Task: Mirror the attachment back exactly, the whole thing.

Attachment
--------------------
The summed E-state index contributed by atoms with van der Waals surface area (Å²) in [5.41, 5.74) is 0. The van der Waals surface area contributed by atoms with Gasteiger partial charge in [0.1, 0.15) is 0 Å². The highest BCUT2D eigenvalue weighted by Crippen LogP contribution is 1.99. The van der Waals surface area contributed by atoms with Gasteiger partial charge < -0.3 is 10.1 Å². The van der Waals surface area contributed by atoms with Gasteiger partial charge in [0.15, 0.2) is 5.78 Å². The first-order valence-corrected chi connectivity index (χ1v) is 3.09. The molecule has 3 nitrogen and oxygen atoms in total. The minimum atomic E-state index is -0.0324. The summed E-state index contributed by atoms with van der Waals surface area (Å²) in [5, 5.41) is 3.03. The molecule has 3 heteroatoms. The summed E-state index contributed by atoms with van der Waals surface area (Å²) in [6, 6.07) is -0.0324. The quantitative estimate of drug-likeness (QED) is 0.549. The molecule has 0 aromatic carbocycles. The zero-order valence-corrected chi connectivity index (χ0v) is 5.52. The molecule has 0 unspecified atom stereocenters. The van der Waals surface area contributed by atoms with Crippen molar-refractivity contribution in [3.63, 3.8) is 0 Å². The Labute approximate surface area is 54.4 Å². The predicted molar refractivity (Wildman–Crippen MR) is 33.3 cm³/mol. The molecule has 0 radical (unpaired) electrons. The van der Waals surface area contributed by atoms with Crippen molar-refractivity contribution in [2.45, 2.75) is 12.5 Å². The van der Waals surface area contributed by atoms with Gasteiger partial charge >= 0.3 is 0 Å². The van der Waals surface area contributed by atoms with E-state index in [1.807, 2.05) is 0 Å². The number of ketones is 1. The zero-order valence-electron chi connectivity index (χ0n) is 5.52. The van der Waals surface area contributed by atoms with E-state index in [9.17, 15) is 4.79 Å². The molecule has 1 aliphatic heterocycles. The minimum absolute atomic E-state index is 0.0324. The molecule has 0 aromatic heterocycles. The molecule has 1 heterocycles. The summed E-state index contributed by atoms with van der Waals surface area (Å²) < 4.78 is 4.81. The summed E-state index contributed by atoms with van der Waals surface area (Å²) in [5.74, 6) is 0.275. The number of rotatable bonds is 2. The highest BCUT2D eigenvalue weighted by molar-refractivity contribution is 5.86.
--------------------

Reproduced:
The summed E-state index contributed by atoms with van der Waals surface area (Å²) in [5.41, 5.74) is 0. The van der Waals surface area contributed by atoms with Gasteiger partial charge in [0.1, 0.15) is 0 Å². The highest BCUT2D eigenvalue weighted by Crippen LogP contribution is 1.99. The van der Waals surface area contributed by atoms with Gasteiger partial charge < -0.3 is 10.1 Å². The van der Waals surface area contributed by atoms with Gasteiger partial charge in [0.15, 0.2) is 5.78 Å². The first-order valence-corrected chi connectivity index (χ1v) is 3.09. The molecule has 3 nitrogen and oxygen atoms in total. The minimum atomic E-state index is -0.0324. The summed E-state index contributed by atoms with van der Waals surface area (Å²) in [5, 5.41) is 3.03. The molecule has 3 heteroatoms. The summed E-state index contributed by atoms with van der Waals surface area (Å²) in [6, 6.07) is -0.0324. The quantitative estimate of drug-likeness (QED) is 0.549. The molecule has 0 aromatic carbocycles. The zero-order valence-corrected chi connectivity index (χ0v) is 5.52. The molecule has 0 unspecified atom stereocenters. The van der Waals surface area contributed by atoms with Crippen molar-refractivity contribution in [3.63, 3.8) is 0 Å². The Labute approximate surface area is 54.4 Å². The predicted molar refractivity (Wildman–Crippen MR) is 33.3 cm³/mol. The molecule has 0 radical (unpaired) electrons. The van der Waals surface area contributed by atoms with Crippen molar-refractivity contribution in [2.45, 2.75) is 12.5 Å². The van der Waals surface area contributed by atoms with Gasteiger partial charge >= 0.3 is 0 Å². The van der Waals surface area contributed by atoms with E-state index in [1.807, 2.05) is 0 Å². The number of ketones is 1. The zero-order valence-electron chi connectivity index (χ0n) is 5.52. The van der Waals surface area contributed by atoms with E-state index in [9.17, 15) is 4.79 Å². The molecule has 1 aliphatic heterocycles. The minimum absolute atomic E-state index is 0.0324. The molecule has 0 aromatic heterocycles. The molecule has 1 heterocycles. The summed E-state index contributed by atoms with van der Waals surface area (Å²) < 4.78 is 4.81. The summed E-state index contributed by atoms with van der Waals surface area (Å²) in [5.74, 6) is 0.275. The number of rotatable bonds is 2. The highest BCUT2D eigenvalue weighted by molar-refractivity contribution is 5.86.